Let’s look at the best cine lenses for the Canon C300 Mark III.
The Canon C300 Mark III in its base configuration has a standard EF mount that is non-locking. You need to pay $2,199 extra for a locking EF mount (called EF-C) from Canon.
Should you opt for a locking mount?
It depends on the lenses you are going to use it with. If you’re using cine lenses or heavier zoom lenses then definitely yes. If you’re just using Canon still lenses then probably not. Canon sells the following adapters, both with shim kits:
If you need PL lenses, then you’ll need the EF to PL mount (PM-V1) adapter.
First, here are some criteria for the lenses to qualify:
- True cine lenses, not rehoused still lenses.
- EF-mount lenses
- PL-mount lenses
- Must at the very least cover an image circle of 43mm.
We won’t be looking at specialty lenses or anamorphic lenses.
Cine lenses are not cheap. They are for working professionals who earn money from their cameras, and who need the extra features a cine lens brings.
What do you get with cine lenses?
Generally speaking, you get the following benefits with cine lenses (though not all might be true):
- Less focus breathing.
- Some zoom lenses are parfocal.
- The construction is solid and designed for heavy use under many scenarios. Being heavy, they also don’t shake much on touch.
- Manual focus rings are precise so a focus puller can use tape to nail focus. You can also use wireless follow focus systems standardized for this.
- The aperture ring is de-clicked so you can smoothly ride the aperture during a shot.
- The size, shape and weights are very similar so you can swap lenses without readjusting balance on gimbals, steadicams, cranes, etc.
- True cine lenses should be color matched, so they cut well together.
Canon cine lenses come in both primes and zooms. Let’s start with cine primes.
The advantage of the EF mount cine lens is you get great dual pixel autofocus with Canon cameras. So you can use many kinds of lenses made my Canon, not just manual focus cine primes. The ecosystem is seamless and integrated, and that is very important to a lot of professionals.
Canon Cine Prime Lenses
As for primes, Canon makes two sets of cine lenses:
|Sumire Primes||PL and EF mounts||14, 20, 24, 35, 50, 85, 135^|
|CN-E primes||EF mount only*||14, 20, 24, 35, 50, 85, 135^|
*Some companies offer a conversion service from EF to PL convert it to PL at an additional cost.
^Average T-stop is T1.5, though the range is from T1.3 to T2.2, and the 14mm for both is a T3.1.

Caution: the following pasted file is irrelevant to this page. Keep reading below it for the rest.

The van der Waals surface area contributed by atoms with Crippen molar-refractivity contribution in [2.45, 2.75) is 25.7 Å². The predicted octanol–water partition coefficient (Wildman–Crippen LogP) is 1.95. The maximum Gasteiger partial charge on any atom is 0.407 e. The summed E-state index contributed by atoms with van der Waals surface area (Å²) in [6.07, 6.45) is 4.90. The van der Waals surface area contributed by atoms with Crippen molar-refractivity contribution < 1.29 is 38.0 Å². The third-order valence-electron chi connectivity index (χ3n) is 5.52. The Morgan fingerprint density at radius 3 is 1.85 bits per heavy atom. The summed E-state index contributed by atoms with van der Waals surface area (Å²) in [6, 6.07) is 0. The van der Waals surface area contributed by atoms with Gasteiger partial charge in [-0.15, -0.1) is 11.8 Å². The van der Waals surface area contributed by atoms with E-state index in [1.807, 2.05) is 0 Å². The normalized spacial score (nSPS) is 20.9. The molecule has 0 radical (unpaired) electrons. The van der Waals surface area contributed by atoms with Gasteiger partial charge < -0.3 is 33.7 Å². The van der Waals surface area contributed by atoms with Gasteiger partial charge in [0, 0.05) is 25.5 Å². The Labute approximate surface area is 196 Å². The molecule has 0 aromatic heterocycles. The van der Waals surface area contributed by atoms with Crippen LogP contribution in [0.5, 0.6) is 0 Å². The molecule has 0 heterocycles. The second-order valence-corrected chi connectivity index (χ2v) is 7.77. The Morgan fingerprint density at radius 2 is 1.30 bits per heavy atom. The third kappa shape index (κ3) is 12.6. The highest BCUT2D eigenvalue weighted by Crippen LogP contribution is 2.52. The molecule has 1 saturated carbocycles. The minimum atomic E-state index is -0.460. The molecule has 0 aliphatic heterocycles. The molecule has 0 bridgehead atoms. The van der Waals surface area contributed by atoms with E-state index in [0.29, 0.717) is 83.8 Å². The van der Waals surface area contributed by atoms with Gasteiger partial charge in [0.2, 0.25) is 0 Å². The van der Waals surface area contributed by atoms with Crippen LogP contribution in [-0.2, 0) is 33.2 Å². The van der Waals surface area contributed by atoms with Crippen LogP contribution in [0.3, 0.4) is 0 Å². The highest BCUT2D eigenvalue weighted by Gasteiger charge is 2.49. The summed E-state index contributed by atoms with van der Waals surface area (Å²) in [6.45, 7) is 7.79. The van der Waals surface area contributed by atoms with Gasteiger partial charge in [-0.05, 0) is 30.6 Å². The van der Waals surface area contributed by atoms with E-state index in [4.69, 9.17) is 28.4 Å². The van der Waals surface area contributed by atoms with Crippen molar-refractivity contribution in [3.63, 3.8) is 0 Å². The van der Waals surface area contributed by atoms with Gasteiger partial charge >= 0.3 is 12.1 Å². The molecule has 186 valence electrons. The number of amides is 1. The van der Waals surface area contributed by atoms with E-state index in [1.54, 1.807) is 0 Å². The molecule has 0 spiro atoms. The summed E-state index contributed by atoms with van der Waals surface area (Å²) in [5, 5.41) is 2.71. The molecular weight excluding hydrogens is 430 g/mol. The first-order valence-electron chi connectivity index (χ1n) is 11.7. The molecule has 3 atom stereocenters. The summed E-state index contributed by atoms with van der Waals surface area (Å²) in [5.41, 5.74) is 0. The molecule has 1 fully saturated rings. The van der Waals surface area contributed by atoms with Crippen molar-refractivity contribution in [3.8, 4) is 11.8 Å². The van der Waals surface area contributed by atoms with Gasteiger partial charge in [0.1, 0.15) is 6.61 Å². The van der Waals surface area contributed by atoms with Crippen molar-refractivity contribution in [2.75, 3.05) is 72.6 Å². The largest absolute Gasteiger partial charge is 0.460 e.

The Sumire lenses are almost twice the price. What is different about them? Canon claims these are completely new optical designs, and the lenses were designed for a more aesthetic look to them.
I’ll let Canon explain the difference:
To be honest, at this price range and budget, you owe it to yourself to test both sets and see which one you like. To my eyes, I prefer the CN-E primes, though they don’t come in PL mount. For the person the C3000 Mark III is mostly aimed at, I don’t think that’s a huge problem.
Third-part cine prime lenses
Probably the best bang for your buck in the PL mount is the legendary Cooke miniS4/i T2.8 series.
With the EF mount, check out the Schneider CINE-XENAR III prime series that covers Super 35mm, is rated at T2 and is available in the EF mount.
Canon Cine Zoom Lenses
Canon has zoom lenses that are in both the PL and EF mount (they were launched near to the CN-E prime set, so I don’t know why they were offered in the PL mount while the CN-E primes were not).
One key difference between the cine primes and cine zoom lenses are that the primes cover full frame cameras, while the zoom lenses are designed for APS-C and Super 35mm cameras.
If you could only pick one, get this: Canon CN7x17 KAS S Cine-Servo 17-120mm T2.95 – you could shoot entire projects with just this one lens.
Three amazing lenses to add to your kit:
- Canon CN-E 15.5-47mm T2.8 L S – for wide angles.
- Canon CN-E 30-105mm T2.8 L S – for telephoto work.
- Drool over this, the most popular lens among wildlife documentary filmmakers: Canon CINE-SERVO 50-1000mm T5.0-8.9
Cheaper cine zoom lenses for the Canon C300 Mark III
These zoom lenses are rehoused still glass, but have really proven the test of time and are well-loved by many filmmakers:
That’s it! These are my suggestions for the best Canon lenses for video and cinema work. Hope you found it useful!
What do you think?